Python code problem

Tell us what’s happening:
iam writing a code in python which replaces the vowel letters in user’s word with “g”
but the code has some error…
pls find out and tell me pls…

Your code so far

print("giraffe language")
def giraffe_lang():
  word=input("enter the word:")
  while i<len(word):
    while j<5:
        if word[i]==vowels[j]:
  print("your word is"+word)

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Link to the challenge:

First of all you are not incrementing i or j so you are not moving anywhere in scanning the given word,
But I’d propose a better solution to this problem:

print("giraffe language")

def giraffe_lang():
    word = list(input("Enter a word: ").lower())
    vowels = ('a', 'e', 'i', 'o', 'u')
    for i in range(len(word)):
        if word[i] in vowels:
            word[i] = 'g'
    print("your word is "+"".join(word).capitalize())

print("giraffe language")
def giraffe_lang():
  word=input("enter the word:")
  while i<len(word):
    while j<5:
        if word[i]==vowels[j]:
  print("your word is"+word)

i’ve added the incrementation… but still the program goes error

You cannot modify strings in Python,
In order to change the specific char - word[i]=vowels[j]
You must convert the string into a list - word = list(input("Enter a word: ").lower())
And when you print convert the list into a string - print("your word is "+"".join(word).capitalize())

look at this snippet.
ignoring syntax and logic errors for a moment, the letter g is never used in your code so I would say it is impossible to change the vowels to g if you never use the g in your code

My personal suggestion, this is the point to move to regular expressions. While they may not be the fastest solution in Python circumstances, I think it’s an important aspect to learn and master-- also it’s designed for pretty much exactly what you want to do.

Python regular expressions (the re module in Python) has as method re.sub() for substituting, or replacing, regular expression matches with some other character set. Pretty much exactly what you appear to need (I think).

import re
phrase = "The rain in Spain"
altered_phrase = re.sub("[aeiou]", "g", phrase)  # replace any a, e, i, o, or u in phrase with g
# Thg rggn gn Spggn


You are currently using a while loop in your code…well 2 actually. Specifically, the while i<len(word) portion is creating an infinte loop that never ends, no bueno.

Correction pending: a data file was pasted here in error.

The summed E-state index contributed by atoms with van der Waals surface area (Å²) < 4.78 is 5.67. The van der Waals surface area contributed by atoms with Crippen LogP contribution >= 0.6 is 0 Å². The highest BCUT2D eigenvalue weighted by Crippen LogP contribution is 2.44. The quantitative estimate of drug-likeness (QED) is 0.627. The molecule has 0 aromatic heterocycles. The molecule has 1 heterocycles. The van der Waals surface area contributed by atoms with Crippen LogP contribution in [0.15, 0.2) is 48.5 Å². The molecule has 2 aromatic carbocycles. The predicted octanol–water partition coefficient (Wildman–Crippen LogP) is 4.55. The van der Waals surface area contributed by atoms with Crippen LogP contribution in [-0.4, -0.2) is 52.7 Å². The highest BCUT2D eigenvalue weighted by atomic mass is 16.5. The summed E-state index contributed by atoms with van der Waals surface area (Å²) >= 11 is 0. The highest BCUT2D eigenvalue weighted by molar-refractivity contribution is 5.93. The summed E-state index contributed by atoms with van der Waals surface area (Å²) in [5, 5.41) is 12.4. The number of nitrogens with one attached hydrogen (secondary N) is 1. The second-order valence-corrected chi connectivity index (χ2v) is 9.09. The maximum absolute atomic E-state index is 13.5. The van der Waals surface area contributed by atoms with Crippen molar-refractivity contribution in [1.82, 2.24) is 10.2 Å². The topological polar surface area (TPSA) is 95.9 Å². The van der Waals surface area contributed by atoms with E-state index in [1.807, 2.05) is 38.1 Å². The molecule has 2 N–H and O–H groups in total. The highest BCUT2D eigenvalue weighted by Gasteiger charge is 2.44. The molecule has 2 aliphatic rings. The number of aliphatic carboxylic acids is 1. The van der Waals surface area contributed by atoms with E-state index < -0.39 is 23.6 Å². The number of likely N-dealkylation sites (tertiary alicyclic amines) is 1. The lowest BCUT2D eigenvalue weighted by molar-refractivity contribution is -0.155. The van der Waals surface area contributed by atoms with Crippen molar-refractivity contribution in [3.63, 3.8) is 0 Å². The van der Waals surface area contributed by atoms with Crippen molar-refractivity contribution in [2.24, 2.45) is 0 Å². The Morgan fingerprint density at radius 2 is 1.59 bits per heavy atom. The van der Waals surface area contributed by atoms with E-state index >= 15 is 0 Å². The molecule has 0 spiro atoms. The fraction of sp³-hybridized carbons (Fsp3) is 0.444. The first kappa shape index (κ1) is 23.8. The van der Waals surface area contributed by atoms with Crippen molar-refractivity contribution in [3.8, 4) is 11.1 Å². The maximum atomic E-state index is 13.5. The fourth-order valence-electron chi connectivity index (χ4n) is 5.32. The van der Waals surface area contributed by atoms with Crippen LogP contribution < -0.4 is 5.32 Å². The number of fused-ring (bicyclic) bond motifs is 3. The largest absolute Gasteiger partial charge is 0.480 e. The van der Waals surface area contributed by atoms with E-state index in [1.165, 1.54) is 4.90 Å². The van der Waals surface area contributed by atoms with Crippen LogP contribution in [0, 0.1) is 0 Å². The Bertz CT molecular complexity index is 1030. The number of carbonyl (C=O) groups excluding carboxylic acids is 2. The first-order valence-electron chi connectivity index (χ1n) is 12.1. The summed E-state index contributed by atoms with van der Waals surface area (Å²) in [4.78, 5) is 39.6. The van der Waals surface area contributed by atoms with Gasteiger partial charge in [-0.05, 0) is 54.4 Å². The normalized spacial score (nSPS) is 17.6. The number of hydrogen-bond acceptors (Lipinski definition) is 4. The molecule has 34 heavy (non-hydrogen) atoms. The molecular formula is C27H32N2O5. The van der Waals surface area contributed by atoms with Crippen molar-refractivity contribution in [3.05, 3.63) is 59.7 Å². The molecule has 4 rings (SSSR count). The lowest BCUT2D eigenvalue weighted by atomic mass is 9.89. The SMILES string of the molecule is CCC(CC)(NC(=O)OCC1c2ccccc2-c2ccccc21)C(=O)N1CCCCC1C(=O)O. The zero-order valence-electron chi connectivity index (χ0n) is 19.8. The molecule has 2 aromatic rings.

While loops are useful for a lot of situations, but (in my opinion) it should be a last resort choice of loop, because of its risk of never ending the loop.
The variable i is never changed within your loop, it will never be incremented to 5, and therefore will never satisfy the end condition of this loop… Infinite Looping ensues. Using the regular expression example above, an additional while loop(s) isn’t required, so hurrah. But if you want to do this the non-regular expression way, that’s possible too! And easy.

Additionally, I’d like to point out that in Python, the non-regular expression way can be accomplished without any while loops at all, because for loops will also work. for loops are often better choices in Python than while loops if possible (especially for any beginners) because even if things don’t go as planned, the loop will still usually end eventually.

Consider this:

word = 'test'
i = 0
while i<len(word):
# infinitly prints 0 and hopefully crashes magnificently

This is a problem, because i is never incremented to satisfy the end conditions of the while loop. Compared to:

for x in range(len(word)):  #evaluates to: for x in [0, 1, 2, 3]
# I'm using x instead of i here as the iterable name, because the name "i" is often
# reserved for an index value, rather than the actual lookup value (x, in this case)
# prints 0, 1, 2, 3

The second example always ends and requires no explicit variable manipulation ( of i) to accomplish that. When working in Python and constructing a while loop I always ask myself if a while loop or a for loop is more useful in my circumstances. Often, but not always, a for loop is actually what I’m after.

An example non-regular expression way of doing this with no while loops or list conversion (done with Python strings), and lots of comments:

def giraffe_lang():
    new_word = ""  # start as an empty string
    word = input("Enter A Word: ").lower().strip()  # removes preceding/trailing spaces
    vowels = "aeiou"  # a list or set isn't needed as strings are static but iterable in Python! Yay!
    # This means 'vowels' can be treated one-character-at-a-time like a list, without needing conversion
    # weird, from many other language standpoints, but it simplifies what follows
    for letter in word:  # loop through characters (letters) in word
        if letter in vowels:  # Can be thought of as: if letter in ['a', 'e', 'i', 'o', 'u']
            letter = "g"  # within scope (important), any vowel is changed to 'g'
        new_word += letter
    to_print = f"your word is {new_word.upper()}"
    return to_print

    """ <string>.upper() is the Python string method for upper-case conversion.
     f-string format only works with newer Python, but is definitely the easiest way to deal with
     string formatting on newer Python versions so I included it. Use other formatting
     methods for other Python versions.
    ex_2: print("your word is {}".format(new_word.upper()))
        print "your word is %s" % new_word.upper()      (Python 2)

An (ugly, I think) one-liner you could also choose to use that utilizes Python list comprehensions.

def girrafe_lang():
    print('your word is ' + ''.join(x.upper() if x not in 'AEIOUaeiou' else 'G' for x in input('Enter A Word: ').strip()))